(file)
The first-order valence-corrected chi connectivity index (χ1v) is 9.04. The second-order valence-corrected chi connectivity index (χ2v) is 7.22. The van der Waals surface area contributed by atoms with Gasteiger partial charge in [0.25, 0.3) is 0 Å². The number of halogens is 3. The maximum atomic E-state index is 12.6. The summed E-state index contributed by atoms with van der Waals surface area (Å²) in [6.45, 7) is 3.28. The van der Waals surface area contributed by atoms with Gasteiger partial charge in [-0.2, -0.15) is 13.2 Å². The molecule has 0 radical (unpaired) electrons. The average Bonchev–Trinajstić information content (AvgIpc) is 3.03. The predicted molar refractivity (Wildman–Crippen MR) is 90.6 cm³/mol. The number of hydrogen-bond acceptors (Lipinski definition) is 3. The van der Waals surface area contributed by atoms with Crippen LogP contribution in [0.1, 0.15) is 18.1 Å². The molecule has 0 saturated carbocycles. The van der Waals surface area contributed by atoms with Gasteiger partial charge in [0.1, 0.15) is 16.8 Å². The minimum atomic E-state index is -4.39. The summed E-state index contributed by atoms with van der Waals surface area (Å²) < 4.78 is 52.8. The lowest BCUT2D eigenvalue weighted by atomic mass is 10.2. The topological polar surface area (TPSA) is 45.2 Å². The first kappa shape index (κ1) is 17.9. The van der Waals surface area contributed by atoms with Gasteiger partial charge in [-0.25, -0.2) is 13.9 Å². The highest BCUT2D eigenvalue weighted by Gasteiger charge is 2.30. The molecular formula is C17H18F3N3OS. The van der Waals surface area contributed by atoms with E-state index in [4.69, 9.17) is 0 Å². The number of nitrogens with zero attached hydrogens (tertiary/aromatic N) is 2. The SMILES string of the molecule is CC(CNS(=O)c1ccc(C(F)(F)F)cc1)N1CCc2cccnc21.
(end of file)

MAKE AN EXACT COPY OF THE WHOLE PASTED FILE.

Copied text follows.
The first-order valence-corrected chi connectivity index (χ1v) is 9.04. The second-order valence-corrected chi connectivity index (χ2v) is 7.22. The van der Waals surface area contributed by atoms with Gasteiger partial charge in [0.25, 0.3) is 0 Å². The number of halogens is 3. The maximum atomic E-state index is 12.6. The summed E-state index contributed by atoms with van der Waals surface area (Å²) in [6.45, 7) is 3.28. The van der Waals surface area contributed by atoms with Gasteiger partial charge in [-0.2, -0.15) is 13.2 Å². The molecule has 0 radical (unpaired) electrons. The average Bonchev–Trinajstić information content (AvgIpc) is 3.03. The predicted molar refractivity (Wildman–Crippen MR) is 90.6 cm³/mol. The number of hydrogen-bond acceptors (Lipinski definition) is 3. The van der Waals surface area contributed by atoms with Crippen LogP contribution in [0.1, 0.15) is 18.1 Å². The molecule has 0 saturated carbocycles. The van der Waals surface area contributed by atoms with Gasteiger partial charge in [0.1, 0.15) is 16.8 Å². The minimum atomic E-state index is -4.39. The summed E-state index contributed by atoms with van der Waals surface area (Å²) < 4.78 is 52.8. The lowest BCUT2D eigenvalue weighted by atomic mass is 10.2. The topological polar surface area (TPSA) is 45.2 Å². The first kappa shape index (κ1) is 17.9. The van der Waals surface area contributed by atoms with Gasteiger partial charge in [-0.25, -0.2) is 13.9 Å². The highest BCUT2D eigenvalue weighted by Gasteiger charge is 2.30. The molecular formula is C17H18F3N3OS. The van der Waals surface area contributed by atoms with E-state index in [4.69, 9.17) is 0 Å². The number of nitrogens with zero attached hydrogens (tertiary/aromatic N) is 2. The SMILES string of the molecule is CC(CNS(=O)c1ccc(C(F)(F)F)cc1)N1CCc2cccnc21.